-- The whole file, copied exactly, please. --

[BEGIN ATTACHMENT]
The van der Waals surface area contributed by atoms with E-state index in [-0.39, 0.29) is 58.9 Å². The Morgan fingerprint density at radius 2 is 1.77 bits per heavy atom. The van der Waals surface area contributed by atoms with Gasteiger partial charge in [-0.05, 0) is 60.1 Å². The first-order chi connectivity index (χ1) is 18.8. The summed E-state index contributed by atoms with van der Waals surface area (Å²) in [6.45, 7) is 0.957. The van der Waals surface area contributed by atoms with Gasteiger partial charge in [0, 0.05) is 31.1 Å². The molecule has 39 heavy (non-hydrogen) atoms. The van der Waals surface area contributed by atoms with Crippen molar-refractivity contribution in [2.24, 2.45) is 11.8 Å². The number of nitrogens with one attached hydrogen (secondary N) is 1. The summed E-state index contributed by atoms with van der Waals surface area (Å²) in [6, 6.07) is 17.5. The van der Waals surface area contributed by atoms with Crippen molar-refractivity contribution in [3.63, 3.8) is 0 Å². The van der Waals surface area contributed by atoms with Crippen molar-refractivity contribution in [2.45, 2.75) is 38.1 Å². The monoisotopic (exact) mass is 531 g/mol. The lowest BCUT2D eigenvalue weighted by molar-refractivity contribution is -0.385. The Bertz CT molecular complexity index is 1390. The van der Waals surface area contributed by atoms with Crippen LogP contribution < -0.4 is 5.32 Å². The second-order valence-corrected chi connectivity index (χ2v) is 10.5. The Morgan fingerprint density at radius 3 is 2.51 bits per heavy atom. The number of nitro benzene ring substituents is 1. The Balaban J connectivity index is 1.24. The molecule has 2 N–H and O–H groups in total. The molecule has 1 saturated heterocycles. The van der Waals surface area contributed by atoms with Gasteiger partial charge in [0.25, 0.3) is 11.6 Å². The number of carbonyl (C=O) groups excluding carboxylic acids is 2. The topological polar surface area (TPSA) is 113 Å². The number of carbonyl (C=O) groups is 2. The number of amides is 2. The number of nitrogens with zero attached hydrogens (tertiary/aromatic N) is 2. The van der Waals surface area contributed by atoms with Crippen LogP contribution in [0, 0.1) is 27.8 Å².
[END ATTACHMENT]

The van der Waals surface area contributed by atoms with E-state index in [-0.39, 0.29) is 58.9 Å². The Morgan fingerprint density at radius 2 is 1.77 bits per heavy atom. The van der Waals surface area contributed by atoms with Gasteiger partial charge in [-0.05, 0) is 60.1 Å². The first-order chi connectivity index (χ1) is 18.8. The summed E-state index contributed by atoms with van der Waals surface area (Å²) in [6.45, 7) is 0.957. The van der Waals surface area contributed by atoms with Gasteiger partial charge in [0, 0.05) is 31.1 Å². The molecule has 39 heavy (non-hydrogen) atoms. The van der Waals surface area contributed by atoms with Crippen molar-refractivity contribution in [2.24, 2.45) is 11.8 Å². The number of nitrogens with one attached hydrogen (secondary N) is 1. The summed E-state index contributed by atoms with van der Waals surface area (Å²) in [6, 6.07) is 17.5. The van der Waals surface area contributed by atoms with Crippen molar-refractivity contribution in [3.63, 3.8) is 0 Å². The van der Waals surface area contributed by atoms with Crippen molar-refractivity contribution in [2.45, 2.75) is 38.1 Å². The monoisotopic (exact) mass is 531 g/mol. The lowest BCUT2D eigenvalue weighted by molar-refractivity contribution is -0.385. The Bertz CT molecular complexity index is 1390. The van der Waals surface area contributed by atoms with Crippen LogP contribution < -0.4 is 5.32 Å². The second-order valence-corrected chi connectivity index (χ2v) is 10.5. The Morgan fingerprint density at radius 3 is 2.51 bits per heavy atom. The number of nitro benzene ring substituents is 1. The Balaban J connectivity index is 1.24. The molecule has 2 N–H and O–H groups in total. The molecule has 1 saturated heterocycles. The van der Waals surface area contributed by atoms with Gasteiger partial charge in [0.25, 0.3) is 11.6 Å². The number of carbonyl (C=O) groups excluding carboxylic acids is 2. The topological polar surface area (TPSA) is 113 Å². The number of carbonyl (C=O) groups is 2. The number of amides is 2. The number of nitrogens with zero attached hydrogens (tertiary/aromatic N) is 2. The van der Waals surface area contributed by atoms with Crippen LogP contribution in [0, 0.1) is 27.8 Å².